© Basile Bornand via Tages Woche
© Basile Bornand via Tages Woche

Jan Gehl: “Architects Know Very Little About People”

Danish urban planner and committed pedometer user Jan Gehl is an expert in creating “cities for people.” Following a recent talk he gave on sustainable cities in Basel, Gehl sat down with Tages Wocke to discuss what makes a city desirable and livable. “We found people’s behavior depends on what you invite them to do,” says Gehl. “The more streets you have, the more traffic you get. A more attractive public realm will be used by more people.” Read the full interview and see why Gehl thinks social and psychological sciences should be taught in architecture school, here

AVEK – House in a Garden Park / DEVOLDERarchitecten

© At Home Publishers & Abet Laminati

Architects: DEVOLDERarchitecten
Location: Flanders,
Structural Engineering: COBE consultants building & engineering
Year: 2012
Photographs: At Home Publishers & Abet Laminati

Sisli City Hall / Boran Ekinci Mimarlik + Hakan Dalokay Mimarlik

© Cemal Emden

Architects: Boran Ekinci Mimarlik , Hakan Dalokay Mimarlik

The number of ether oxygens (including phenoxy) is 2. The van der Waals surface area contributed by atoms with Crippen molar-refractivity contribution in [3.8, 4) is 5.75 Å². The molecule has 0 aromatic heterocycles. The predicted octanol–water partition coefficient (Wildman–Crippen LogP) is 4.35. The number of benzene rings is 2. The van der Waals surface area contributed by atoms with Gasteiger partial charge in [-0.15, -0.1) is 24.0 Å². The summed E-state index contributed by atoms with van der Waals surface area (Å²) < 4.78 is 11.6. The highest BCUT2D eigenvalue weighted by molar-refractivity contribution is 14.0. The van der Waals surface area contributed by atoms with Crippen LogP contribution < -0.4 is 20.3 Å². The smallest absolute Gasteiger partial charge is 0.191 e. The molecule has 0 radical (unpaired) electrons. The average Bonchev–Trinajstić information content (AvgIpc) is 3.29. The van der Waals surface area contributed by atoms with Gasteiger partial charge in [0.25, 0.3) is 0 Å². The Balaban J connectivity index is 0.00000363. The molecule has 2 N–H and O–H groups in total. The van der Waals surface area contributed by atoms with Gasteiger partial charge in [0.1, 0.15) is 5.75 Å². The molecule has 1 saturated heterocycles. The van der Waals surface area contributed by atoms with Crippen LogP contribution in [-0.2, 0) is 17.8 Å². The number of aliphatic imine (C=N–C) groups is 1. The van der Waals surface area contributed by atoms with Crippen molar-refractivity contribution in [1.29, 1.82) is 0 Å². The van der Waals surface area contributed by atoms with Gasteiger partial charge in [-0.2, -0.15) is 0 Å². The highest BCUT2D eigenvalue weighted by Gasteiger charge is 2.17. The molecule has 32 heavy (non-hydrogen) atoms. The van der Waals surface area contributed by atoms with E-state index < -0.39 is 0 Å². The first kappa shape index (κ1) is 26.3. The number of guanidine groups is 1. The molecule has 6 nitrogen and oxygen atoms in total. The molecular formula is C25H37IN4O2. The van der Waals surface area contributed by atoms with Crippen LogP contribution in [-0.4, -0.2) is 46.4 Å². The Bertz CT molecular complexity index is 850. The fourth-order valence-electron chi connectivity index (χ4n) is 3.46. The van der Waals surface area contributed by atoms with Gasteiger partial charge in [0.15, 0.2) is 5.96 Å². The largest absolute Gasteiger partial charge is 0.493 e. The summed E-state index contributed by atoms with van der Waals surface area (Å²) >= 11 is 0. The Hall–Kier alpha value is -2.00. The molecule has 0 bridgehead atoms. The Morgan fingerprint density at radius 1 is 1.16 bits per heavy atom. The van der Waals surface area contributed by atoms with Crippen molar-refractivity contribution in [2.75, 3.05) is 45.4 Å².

Location: /Istanbul,
Area: 26317.0 sqm
Year: 2013
Photographs: Cemal Emden

Apartment in Tel Aviv / Amir Navon-Studio 6B, Maayan Zusman Interior Design, Moran Ben Ami

Architects: Maayan Zusman Interior Design
Location: Tel Aviv-Yafo,
Collaborators (Architects/Designers): Amir Navon – Studio 6B, Maayan Zusman, Moran Ben Ami
Area: 55.0 sqm
Year: 2014
Photographs: Gidon Levin 181 Architecture Photography

“Le Creste” Cultural Centre / AREA PROGETTI + UNA2 + Andrea Michelini + Laura Ceccarelli

© Andrea Bosio

Www.Una2.Net: AREA PROGETTI, UNA2, Andrea Michelini, Laura Ceccarelli
Location: 57016 Rosignano Marittimo LI,
Area: 2850.0 ft2
Year: 2013
Photographs: Andrea Bosio

Apartment Refurbishment in Taipei / CHI-TORCH Interior Design

Courtesy of

Interior Designers: CHI-TORCH Interior Design
Location: Aiguo East Road & Section 2, Hangzhou South Road, , Taipei City, Taiwan 100
Area: 181.0 sqm
Year: 2014
Photographs: Courtesy of CHI-TORCH Interior Design